WASHINGTON (AP) — The Philippines' top diplomat said Thursday it still regards the U.S. as a trusted ally but will not accept lectures on human rights as a condition for receiving American help.
Foreign Secretary Perfecto Yasay said, "We cannot ... forever be the little brown brothers of America," as he appealed for mutual respect between the allied nations.
Yasay sought to reassure an audience at a Washington think tank about Manila's commitment to positive relations with the United States, its former colonial power.
His address came amid strains in the relationship because of recent remarks by the Southeast Asian nation's new president, Rodrigo Duterte, who has waged a bloody war on the drug trade that has been criticized by the U.S. More than 3,000 suspected drug users and dealers have been killed since he assumed the presidency in June.
Last week, President Barack Obama canceled a formal meeting with Duterte at a summit of Asia-Pacific leaders after he used the phrase "son of a bitch" in warning that he wouldn't accept lectures from Obama on human rights.
Yasay said the Philippine government would never condone unlawful killings. He said the Philippines shared the U.S. goal for full respect of human rights. He said Filipinos had fully understood about the sanctity of human life since before it was a U.S. colony and that was at the core of its struggle for independence.
"You do not go to the Philippines and say, 'I'm going to give you something, I'm going to help you develop and I'm going to help you grow but these are the checklist(s) that you must comply with. We will lecture you on human rights'," he told the Center for Strategic and International Studies.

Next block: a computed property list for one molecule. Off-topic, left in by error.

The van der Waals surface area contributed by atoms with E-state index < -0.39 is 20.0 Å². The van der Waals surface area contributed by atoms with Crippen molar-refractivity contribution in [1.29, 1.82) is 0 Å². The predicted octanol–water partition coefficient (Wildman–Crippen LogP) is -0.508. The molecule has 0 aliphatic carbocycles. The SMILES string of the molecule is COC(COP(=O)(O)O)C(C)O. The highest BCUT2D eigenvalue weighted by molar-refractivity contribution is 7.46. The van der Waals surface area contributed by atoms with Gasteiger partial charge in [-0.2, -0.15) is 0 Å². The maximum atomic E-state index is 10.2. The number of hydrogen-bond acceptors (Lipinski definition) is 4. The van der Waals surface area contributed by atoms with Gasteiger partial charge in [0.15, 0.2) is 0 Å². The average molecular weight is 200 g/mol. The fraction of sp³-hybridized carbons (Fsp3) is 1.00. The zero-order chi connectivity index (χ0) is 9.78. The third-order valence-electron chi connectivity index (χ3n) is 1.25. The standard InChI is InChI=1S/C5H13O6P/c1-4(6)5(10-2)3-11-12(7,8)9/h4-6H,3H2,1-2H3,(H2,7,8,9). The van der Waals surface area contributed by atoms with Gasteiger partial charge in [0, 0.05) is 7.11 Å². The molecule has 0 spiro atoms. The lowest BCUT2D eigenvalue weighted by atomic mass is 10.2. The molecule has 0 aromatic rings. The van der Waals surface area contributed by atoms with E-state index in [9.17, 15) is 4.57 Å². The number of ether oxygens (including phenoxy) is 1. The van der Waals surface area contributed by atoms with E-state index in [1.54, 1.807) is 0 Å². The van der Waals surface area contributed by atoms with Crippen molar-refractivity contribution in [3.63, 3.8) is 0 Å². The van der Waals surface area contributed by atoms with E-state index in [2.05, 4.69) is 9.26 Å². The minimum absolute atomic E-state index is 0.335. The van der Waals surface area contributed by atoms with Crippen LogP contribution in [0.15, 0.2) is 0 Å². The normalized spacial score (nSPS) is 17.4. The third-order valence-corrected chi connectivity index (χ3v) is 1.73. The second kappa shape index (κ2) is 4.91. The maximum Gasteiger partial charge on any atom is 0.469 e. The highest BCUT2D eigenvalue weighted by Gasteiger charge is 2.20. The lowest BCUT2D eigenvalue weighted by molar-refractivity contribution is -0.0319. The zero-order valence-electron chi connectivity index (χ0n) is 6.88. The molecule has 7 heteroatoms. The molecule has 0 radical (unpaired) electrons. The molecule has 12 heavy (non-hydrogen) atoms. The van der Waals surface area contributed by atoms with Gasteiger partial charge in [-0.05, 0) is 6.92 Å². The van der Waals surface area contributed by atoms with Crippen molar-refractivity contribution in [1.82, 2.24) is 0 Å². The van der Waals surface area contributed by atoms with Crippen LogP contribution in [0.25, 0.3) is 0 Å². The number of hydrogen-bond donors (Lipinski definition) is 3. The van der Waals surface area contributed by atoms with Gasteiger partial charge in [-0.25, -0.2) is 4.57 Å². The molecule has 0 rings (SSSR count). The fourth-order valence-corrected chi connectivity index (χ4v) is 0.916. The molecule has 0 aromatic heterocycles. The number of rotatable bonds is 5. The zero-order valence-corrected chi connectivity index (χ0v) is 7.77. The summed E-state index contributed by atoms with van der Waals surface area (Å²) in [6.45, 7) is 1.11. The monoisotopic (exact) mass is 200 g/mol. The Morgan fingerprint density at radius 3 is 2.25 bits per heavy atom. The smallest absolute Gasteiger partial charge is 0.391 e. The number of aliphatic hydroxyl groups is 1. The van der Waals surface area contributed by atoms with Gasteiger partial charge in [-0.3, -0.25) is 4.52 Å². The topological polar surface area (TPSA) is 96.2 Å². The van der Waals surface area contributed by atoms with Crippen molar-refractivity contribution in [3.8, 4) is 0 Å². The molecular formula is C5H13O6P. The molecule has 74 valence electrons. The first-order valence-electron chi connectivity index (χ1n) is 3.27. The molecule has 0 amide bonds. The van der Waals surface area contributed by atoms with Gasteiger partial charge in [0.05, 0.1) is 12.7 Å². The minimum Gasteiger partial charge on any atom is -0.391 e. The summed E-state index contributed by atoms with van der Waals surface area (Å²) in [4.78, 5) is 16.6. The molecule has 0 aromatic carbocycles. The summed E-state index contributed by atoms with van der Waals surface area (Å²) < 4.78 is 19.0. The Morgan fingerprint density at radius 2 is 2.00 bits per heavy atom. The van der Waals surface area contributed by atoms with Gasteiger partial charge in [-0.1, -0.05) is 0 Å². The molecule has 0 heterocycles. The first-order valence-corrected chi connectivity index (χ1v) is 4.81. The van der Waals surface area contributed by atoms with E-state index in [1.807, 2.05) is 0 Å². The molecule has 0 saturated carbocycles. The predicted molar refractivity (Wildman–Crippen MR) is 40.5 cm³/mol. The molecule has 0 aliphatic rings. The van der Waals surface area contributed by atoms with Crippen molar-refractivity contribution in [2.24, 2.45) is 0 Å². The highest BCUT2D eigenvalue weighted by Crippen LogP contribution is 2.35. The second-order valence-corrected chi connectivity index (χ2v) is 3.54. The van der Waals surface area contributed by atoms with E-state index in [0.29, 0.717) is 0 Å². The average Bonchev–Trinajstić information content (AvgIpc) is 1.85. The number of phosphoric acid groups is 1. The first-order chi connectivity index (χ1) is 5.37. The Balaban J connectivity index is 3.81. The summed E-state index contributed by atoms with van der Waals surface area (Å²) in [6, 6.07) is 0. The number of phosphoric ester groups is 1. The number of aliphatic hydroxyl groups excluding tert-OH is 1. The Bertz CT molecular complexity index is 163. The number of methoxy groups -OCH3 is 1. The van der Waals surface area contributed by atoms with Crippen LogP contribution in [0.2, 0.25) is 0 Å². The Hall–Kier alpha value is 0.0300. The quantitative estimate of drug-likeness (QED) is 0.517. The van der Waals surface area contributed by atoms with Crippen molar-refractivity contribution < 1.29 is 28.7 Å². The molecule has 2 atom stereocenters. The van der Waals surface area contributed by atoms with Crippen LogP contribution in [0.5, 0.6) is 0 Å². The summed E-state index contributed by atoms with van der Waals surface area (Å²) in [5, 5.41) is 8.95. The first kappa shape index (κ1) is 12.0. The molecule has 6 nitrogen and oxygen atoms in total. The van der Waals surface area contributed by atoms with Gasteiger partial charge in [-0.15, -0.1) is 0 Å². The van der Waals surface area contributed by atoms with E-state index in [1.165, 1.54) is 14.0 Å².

Yasay did not comment on testimony Thursday by a former Filipino militiaman before the Philippine Senate that Duterte, when he was still a city mayor, ordered him and other members of a liquidation squad to kill criminals and opponents in gangland-style assaults that left about 1,000 dead.
Yasay also sought to tamp down U.S. concern about statements from Duterte in the past week that suggested an intent to scale back in the U.S.-Philippine security alliance.
He said the Philippines is committed to a defense cooperation agreement signed by the previous government that will give the U.S. access to five Philippine military bases.
And while Duterte has taken steps to repair relations with China, Yasay also said Manila will only discuss their territorial dispute in the South China Sea with Beijing on the basis of a recent international tribunal ruling, supported by Washington. The tribunal found in Manila's favor and invalidated the legal basis of China's expansive claims.
But Yasay confirmed the Philippines does not want to undertake joint patrols with the U.S. beyond its territorial waters in disputed waters near the South China Sea — a step taken by the last government.